On 1st of January 2017, the new amendments of the Polish Corporate Income Tax (CIT) and Personal Income Tax (PIT) acts entered into force. The major legislative change refers to reducing the CIT rate for small corporate taxpayers and start-up businesses. According to the new amendments, companies which report gross sales of less that EUR 1,2 million can benefit from a reduced CIT rate of 15%, instead of the standard rate of 19%. The same reduced CIT rate applies to businesses during the first year of their operation, with the exception of certain pre-defined corporate tax payers, such as companies formed as a result of corporate restructuring.
Apart from reducing the CIT rate for certain taxpayers, the new amendments include the adoption of provisions related to: (1) Polish-sourced income; (2) beneficial ownership; (3) anti-avoidance; (4) taxation of in-kind contributions; and (5) cancellation of shares. These five categories of provisions are briefly examined below.
The new amendments define Polish-source income with the aim to ensure limited tax liability of non-Polish residents. More particularly, the term “Polish-sourced income” is defined as“income earned within the territory of Poland”. The term includes payments made by legal and natural persons who have (1) a place of residence, (2) a registered office, or (3) a place of management in Poland.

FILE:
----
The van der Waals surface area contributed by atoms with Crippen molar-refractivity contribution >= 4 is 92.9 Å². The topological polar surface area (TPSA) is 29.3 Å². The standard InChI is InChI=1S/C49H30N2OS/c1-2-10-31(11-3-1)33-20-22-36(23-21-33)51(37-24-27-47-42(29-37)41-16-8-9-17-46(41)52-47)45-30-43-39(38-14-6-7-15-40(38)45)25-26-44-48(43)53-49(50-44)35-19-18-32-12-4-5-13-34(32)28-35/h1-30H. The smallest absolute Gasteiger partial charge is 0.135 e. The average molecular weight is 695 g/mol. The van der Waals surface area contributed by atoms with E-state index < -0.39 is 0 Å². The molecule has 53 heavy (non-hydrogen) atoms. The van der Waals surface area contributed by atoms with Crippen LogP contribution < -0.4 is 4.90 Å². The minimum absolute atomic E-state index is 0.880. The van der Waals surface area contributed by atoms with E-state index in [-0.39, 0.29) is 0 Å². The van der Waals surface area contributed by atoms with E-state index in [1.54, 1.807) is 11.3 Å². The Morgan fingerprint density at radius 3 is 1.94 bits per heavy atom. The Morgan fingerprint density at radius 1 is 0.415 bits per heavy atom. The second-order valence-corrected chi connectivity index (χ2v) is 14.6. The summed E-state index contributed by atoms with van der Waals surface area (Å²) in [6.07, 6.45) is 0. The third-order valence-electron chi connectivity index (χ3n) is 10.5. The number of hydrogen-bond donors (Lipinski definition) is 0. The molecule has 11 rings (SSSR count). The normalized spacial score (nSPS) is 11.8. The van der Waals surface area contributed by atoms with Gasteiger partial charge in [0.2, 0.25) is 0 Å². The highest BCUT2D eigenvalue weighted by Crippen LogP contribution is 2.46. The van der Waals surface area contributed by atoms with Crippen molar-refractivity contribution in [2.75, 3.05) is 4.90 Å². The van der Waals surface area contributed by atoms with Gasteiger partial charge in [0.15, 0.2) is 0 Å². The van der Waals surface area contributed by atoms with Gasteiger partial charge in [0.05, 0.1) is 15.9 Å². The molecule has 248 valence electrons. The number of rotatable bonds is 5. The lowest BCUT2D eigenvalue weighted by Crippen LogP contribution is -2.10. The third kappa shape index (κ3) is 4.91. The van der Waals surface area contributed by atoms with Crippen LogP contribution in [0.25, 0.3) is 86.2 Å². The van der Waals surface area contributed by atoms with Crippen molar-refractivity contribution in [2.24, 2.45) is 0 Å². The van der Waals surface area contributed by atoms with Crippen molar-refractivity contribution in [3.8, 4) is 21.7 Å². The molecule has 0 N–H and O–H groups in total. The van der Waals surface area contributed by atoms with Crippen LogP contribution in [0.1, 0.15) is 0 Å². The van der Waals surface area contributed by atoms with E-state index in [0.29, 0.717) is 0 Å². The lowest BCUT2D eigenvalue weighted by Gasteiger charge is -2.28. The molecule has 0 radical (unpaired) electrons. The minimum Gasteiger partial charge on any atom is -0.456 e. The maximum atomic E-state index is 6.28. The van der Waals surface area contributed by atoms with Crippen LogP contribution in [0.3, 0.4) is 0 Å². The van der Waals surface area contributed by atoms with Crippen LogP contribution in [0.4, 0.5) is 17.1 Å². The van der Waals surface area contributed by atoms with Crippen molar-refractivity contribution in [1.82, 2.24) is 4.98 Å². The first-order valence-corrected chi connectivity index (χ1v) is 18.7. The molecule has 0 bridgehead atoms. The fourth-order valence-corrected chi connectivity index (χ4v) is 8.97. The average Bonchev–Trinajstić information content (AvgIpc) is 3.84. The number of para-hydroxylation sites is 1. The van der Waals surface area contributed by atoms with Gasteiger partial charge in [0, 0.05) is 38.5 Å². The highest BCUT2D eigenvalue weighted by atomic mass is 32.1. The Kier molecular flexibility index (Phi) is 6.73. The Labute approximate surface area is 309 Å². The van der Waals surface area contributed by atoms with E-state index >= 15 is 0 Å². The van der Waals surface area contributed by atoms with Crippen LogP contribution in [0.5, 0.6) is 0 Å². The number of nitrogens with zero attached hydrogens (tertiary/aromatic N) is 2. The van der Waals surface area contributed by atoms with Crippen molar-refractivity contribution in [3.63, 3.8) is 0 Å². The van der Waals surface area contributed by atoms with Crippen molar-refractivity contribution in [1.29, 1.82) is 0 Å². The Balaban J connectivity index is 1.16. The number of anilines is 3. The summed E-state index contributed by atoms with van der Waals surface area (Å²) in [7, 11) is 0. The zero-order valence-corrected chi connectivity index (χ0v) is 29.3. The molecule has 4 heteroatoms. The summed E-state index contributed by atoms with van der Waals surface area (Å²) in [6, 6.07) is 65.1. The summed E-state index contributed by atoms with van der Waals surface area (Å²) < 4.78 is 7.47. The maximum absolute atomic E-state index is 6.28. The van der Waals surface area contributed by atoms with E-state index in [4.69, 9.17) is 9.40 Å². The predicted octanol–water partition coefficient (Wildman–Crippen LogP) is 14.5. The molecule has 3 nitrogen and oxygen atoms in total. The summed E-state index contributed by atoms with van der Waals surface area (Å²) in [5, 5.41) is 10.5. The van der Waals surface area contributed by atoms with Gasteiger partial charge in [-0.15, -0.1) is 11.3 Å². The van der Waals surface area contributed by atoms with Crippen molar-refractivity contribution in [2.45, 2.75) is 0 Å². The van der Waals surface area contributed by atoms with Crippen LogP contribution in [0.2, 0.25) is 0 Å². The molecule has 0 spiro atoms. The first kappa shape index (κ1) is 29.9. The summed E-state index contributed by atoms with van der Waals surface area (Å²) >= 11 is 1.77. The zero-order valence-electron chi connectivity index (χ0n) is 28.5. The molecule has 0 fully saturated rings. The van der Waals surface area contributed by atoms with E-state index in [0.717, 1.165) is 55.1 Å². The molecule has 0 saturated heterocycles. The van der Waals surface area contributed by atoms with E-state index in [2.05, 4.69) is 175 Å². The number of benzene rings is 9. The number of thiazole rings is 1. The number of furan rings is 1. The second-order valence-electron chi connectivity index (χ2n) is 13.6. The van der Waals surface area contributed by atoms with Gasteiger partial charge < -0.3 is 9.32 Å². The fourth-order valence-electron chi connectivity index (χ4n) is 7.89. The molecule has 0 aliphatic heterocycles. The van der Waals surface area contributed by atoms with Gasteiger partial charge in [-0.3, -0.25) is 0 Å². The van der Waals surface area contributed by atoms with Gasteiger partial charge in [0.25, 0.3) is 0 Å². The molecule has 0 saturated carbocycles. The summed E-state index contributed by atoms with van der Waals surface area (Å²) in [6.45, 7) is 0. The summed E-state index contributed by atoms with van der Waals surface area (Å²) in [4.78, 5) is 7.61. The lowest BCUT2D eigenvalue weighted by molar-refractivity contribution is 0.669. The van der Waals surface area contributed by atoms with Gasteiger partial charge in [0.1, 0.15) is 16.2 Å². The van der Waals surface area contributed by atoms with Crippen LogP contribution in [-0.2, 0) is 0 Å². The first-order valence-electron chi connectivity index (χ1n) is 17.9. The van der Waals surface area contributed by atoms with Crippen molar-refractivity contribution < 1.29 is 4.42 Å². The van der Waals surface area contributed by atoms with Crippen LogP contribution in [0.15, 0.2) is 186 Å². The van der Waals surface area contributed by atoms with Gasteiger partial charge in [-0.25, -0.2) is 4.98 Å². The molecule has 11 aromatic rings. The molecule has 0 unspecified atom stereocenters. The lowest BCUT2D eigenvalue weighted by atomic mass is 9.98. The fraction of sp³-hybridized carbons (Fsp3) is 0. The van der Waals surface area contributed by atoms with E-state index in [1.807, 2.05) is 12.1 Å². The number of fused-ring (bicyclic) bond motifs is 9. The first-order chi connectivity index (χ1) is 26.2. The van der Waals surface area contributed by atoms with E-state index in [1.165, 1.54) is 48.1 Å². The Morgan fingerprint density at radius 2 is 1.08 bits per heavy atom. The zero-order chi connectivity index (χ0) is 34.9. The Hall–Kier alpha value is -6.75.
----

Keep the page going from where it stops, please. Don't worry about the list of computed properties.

The amendments add a definition of “beneficial owner” in the CIT and PIT acts. In order to apply for an exemption from withholding tax due on interest and royalties paid to companies located within the EU and EEA, the recipients of such payments are required to confirm that they are beneficial owners of the payments.
To ensure tax anti-avoidance, the amendments include rules regarding the share-for-share exchange. If a company would like to benefit from preferential taxation on share-to-share transactions, it is obliged to provide valid business reasons for conducting the transactions. If the company fails to provide valid reasons, the transactions may be deemed as aiming to avoid taxation.
4.Taxation of in-kind contributions.
Taxpayers’ taxable gain acquired from in-kind contributions that are not in the form of a business will be taxed on the basis of the value of such contributions as defined in the company’s documents. In the previous version of the CIT Act, the taxable gain corresponded to the nominal value of shares issued in exchange to the contribution.
5.Cancellation of shares.
The amended CIT act explains that the term “cancellation of shares” also includes a reduction of nominal value of shares.
Ask Us Anything
If you want a legal creative sharp tax advice, if you have a remark, an idea… if you want to check a loophole, or you want a second opinion, a company… a bank account or you just want to chat…